Pilot on BA flight which burst into flames is retiring from cockpit
The veteran British Airways pilot hailed a "hero" for saving the lives of passengers on a burning plane bound for London was only one flight away from retiring.
Investigations continue into what caused the left engine of the Boeing 777-200 to burst into flames on the runway at a Las Vegas airport on Wednesday, forcing 157 passengers, 10 crew and three pilots to evacuate through emergency slides.
The captain named as Chris Henkey, from Reading, Berkshire, who has four decades of flying experience with BA was on his second-to-last flight before leaving the profession.
But he told NBC News he is "unlikely" to make his final flight, which would have taken him to Barbados to join his daughter in his favourite holiday destination.
"It's safe to say I'm finished flying," Mr Henkey said.
His fiancee, Lenka Nevolna, 40, said: "He's a hero. He's a great man with a warm heart, and generosity, and I'm very proud of him."
She said she was "very shocked" by what had happened and added: "I'm glad that no one's hurt and everything is going to be fine."
Asked if he is always so cool and calm, she said: "Yes, most of the time, and he's loved by everyone, we are very proud of him."
She confirmed he is about to retire, adding: "Unfortunately what happened, we couldn't have predicted."
His ex-wife Marnie, who is a former cabin crew member and with whom he has a daughter, expressed her relief that he and the rest of the crew got out safely.
"He is safe and happy," she told The Guardian. "I've had some messages from him. He did a bloody good job."
Fire officials said at least 14 people were taken to hospital with minor injuries, mostly caused by sliding down the inflatable chutes to escape.
McCarran International Airport released a statement which said it was first alerted to the emergency at 4.13pm local time (12.13am BST) and within five minutes all passengers off the plane and the blaze was extinguished.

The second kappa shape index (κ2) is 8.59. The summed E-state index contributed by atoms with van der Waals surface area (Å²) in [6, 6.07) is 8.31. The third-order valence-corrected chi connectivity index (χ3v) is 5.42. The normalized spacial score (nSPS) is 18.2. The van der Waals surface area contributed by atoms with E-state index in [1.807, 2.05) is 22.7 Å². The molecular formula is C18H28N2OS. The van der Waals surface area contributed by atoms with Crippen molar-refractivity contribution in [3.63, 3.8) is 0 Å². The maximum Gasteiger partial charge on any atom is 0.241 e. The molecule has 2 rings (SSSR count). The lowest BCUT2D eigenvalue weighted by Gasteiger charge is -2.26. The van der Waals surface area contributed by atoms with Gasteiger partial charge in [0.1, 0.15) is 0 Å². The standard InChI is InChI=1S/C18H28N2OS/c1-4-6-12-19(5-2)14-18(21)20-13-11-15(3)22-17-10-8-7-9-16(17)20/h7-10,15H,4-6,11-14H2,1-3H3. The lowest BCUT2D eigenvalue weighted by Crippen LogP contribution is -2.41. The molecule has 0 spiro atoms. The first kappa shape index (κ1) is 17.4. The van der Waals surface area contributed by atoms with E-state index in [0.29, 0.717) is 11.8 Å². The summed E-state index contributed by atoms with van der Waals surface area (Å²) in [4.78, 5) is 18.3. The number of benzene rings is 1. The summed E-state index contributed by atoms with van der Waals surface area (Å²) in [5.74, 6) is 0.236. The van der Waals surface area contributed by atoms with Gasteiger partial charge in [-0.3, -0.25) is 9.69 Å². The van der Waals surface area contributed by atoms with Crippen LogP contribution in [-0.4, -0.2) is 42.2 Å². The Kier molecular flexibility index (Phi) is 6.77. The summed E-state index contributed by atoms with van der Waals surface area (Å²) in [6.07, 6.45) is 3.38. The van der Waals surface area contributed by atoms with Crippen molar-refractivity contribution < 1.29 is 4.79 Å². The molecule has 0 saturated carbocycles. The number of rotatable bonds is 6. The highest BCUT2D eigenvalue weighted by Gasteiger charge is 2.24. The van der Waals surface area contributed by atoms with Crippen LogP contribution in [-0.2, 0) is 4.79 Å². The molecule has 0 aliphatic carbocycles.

An audio recording which appears to be the conversation between the captain and air traffic control shows how efficiently the emergency was dealt with.
Speaking calmly and clearly, the pilot said: "Mayday, mayday, Speedbird 2276 request fire services."
The woman in the control tower immediately replied: "Heavy fire services on the way."
Forty seconds later the captain added: "We are evacuating on the runway. We have a fire. I repeat, we are evacuating."
According to reports the captain was applauded by passengers when he spoke to them in the safety of the terminal building.
BA would not confirm the identity of the captain but said he was "very experienced and has flown with British Airways for 42 years".
She went on: "We cannot express enough gratitude to the emergency response crews, as well as the British Airways crew."
The BA flight from Las Vegas was set to depart for the 10-hour flight to Gatwick when the crew noticed the fire.
The airline said it had provided hotel accommodation and was organising alternative flights for its 157 customers, while those who had been taken to hospital had since been discharged.
The National Transportation Safety Board (NTSB) in the US said four investigators had been sent to examine the aircraft, including engine, systems and fire specialists.
BA would not reveal how many Britons were on the plane, although the Las Vegas to Gatwick route is popular with UK leisure travellers.
Jacob Steinberg, a Guardian sports reporter who was on the flight, said the captain told passengers there had been a "catastrophic" engine failure.
He tweeted: "Was asleep as the plane took off. Came to a crashing halt. Smell of smoke. Initially told to stay seated, then shout of evacuate.
"Could smell and see smoke but was on other side of plane. One person said fire melted a couple of windows.
"They opened the back door and slide went down and smoke started coming in plane, followed by mad dash to front. A lot of panic."
Boeing said in a statement that it was "prepared to provide technical assistance to the NTSB following today's incident".
McCarran is a major airport in the US, handling almost 43 million passengers a year.